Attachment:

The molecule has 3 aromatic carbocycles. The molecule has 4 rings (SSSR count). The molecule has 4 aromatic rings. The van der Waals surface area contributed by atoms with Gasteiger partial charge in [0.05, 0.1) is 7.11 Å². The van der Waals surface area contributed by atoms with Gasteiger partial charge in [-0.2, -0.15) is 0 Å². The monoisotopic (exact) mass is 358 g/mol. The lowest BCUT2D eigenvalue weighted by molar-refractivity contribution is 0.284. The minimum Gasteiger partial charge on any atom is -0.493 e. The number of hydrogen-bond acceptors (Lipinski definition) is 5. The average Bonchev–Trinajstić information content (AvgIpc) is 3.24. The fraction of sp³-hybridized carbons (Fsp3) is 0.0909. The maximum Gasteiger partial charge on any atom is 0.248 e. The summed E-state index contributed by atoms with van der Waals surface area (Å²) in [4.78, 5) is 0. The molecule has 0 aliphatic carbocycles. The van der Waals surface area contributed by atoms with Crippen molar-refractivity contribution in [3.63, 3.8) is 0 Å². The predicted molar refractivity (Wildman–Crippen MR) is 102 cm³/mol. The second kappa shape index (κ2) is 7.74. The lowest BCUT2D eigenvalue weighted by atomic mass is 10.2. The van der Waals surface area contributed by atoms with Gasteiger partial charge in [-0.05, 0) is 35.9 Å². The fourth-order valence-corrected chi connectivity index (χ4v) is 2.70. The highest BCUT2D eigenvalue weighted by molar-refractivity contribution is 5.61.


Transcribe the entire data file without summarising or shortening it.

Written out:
The molecule has 3 aromatic carbocycles. The molecule has 4 rings (SSSR count). The molecule has 4 aromatic rings. The van der Waals surface area contributed by atoms with Gasteiger partial charge in [0.05, 0.1) is 7.11 Å². The van der Waals surface area contributed by atoms with Gasteiger partial charge in [-0.2, -0.15) is 0 Å². The monoisotopic (exact) mass is 358 g/mol. The lowest BCUT2D eigenvalue weighted by molar-refractivity contribution is 0.284. The minimum Gasteiger partial charge on any atom is -0.493 e. The number of hydrogen-bond acceptors (Lipinski definition) is 5. The average Bonchev–Trinajstić information content (AvgIpc) is 3.24. The fraction of sp³-hybridized carbons (Fsp3) is 0.0909. The maximum Gasteiger partial charge on any atom is 0.248 e. The summed E-state index contributed by atoms with van der Waals surface area (Å²) in [4.78, 5) is 0. The molecule has 0 aliphatic carbocycles. The van der Waals surface area contributed by atoms with Crippen molar-refractivity contribution in [3.63, 3.8) is 0 Å². The predicted molar refractivity (Wildman–Crippen MR) is 102 cm³/mol. The second kappa shape index (κ2) is 7.74. The lowest BCUT2D eigenvalue weighted by atomic mass is 10.2. The van der Waals surface area contributed by atoms with Gasteiger partial charge in [-0.05, 0) is 35.9 Å². The fourth-order valence-corrected chi connectivity index (χ4v) is 2.70. The highest BCUT2D eigenvalue weighted by molar-refractivity contribution is 5.61.